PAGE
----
5 of the Biggest Biotech Job Application Mistakes
In a growing competitive industry, making a mistake on a biotech job application can set you apart from the rest…and not in the best way. While the U.S. Bureau of Labor Statistics projects overall employment in life science occupations to grow faster than other occupations, CBRE’s U.S. Life Sciences Research Talent 2023 report shows more life science researchers in the U.S. than ever before. Accordingly, more life scientists are entering the workforce and applying for the same jobs. Especially when starting your biotechnology career, avoiding job application mistakes can make a difference in letting your achievements outshine the competition. In this blog, we help you identify and dodge common biotech job application mistakes to improve your chances of success.
Mistake #1 – Ignoring to research the company
One of the mistakes hiring managers see when reviewing resumes is blanket resumes that are too vague for a particular role. These resumes may not be a great demonstration of your work history and achievements in terms of the position you are applying for. The key to not making this mistake is to research the company. This is not to say that you need to revamp your resume for each company, but rather showcase how your work aligns with its focus and values. So, this is what people mean when they recommend tailoring your resume. An easy way to do this is to learn about the company through their website pages or social media platforms. Look for information on company culture, projects in the pipeline, or recent press releases on company achievements. This research can help you reframe your accomplishments to help hiring managers visualize you in the role at their company. Not researching the company beforehand may result in missing important details that can help shape your resume as the candidate they search for.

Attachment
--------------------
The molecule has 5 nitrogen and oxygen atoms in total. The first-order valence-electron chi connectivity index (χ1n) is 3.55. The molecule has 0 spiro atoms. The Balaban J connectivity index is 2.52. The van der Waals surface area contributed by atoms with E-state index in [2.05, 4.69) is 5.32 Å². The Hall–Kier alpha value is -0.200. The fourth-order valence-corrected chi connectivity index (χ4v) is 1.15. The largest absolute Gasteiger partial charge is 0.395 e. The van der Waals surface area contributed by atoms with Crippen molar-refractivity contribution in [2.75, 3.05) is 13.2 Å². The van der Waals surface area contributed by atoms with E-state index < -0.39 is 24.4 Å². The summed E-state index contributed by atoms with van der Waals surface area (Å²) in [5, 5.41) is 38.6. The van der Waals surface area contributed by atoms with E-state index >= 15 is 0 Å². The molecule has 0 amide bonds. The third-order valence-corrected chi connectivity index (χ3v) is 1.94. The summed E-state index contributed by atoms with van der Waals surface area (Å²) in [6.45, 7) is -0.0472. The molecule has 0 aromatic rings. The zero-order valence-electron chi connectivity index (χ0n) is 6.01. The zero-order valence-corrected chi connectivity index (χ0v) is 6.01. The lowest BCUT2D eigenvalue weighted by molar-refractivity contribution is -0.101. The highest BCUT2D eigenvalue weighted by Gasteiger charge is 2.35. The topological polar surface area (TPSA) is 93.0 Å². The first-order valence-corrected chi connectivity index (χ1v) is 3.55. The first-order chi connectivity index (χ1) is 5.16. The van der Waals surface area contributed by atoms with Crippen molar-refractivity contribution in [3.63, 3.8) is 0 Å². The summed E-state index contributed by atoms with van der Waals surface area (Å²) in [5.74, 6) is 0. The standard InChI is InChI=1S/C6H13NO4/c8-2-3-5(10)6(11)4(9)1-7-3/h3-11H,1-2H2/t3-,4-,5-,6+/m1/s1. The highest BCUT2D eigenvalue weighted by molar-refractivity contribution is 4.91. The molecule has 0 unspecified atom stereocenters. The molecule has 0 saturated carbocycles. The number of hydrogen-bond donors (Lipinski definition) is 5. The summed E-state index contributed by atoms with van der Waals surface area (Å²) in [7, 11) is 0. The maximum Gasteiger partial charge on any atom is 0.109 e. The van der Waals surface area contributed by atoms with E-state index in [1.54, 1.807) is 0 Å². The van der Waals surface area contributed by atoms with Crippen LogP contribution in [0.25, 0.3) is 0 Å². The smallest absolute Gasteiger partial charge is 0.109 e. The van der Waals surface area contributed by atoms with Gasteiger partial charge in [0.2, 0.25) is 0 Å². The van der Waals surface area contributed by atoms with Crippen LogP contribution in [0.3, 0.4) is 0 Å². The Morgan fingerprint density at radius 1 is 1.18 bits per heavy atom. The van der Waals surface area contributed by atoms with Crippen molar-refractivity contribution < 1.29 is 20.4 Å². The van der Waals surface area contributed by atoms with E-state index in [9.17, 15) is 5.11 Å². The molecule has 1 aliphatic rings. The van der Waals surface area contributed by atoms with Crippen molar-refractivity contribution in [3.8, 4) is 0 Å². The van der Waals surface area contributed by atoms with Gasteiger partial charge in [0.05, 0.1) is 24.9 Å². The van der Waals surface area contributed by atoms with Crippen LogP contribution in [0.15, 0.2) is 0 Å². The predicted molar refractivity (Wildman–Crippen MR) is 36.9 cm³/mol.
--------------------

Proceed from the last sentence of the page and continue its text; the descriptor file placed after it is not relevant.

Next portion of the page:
Mistake #2 – Creating elaborate or generic biotech resumes and cover letters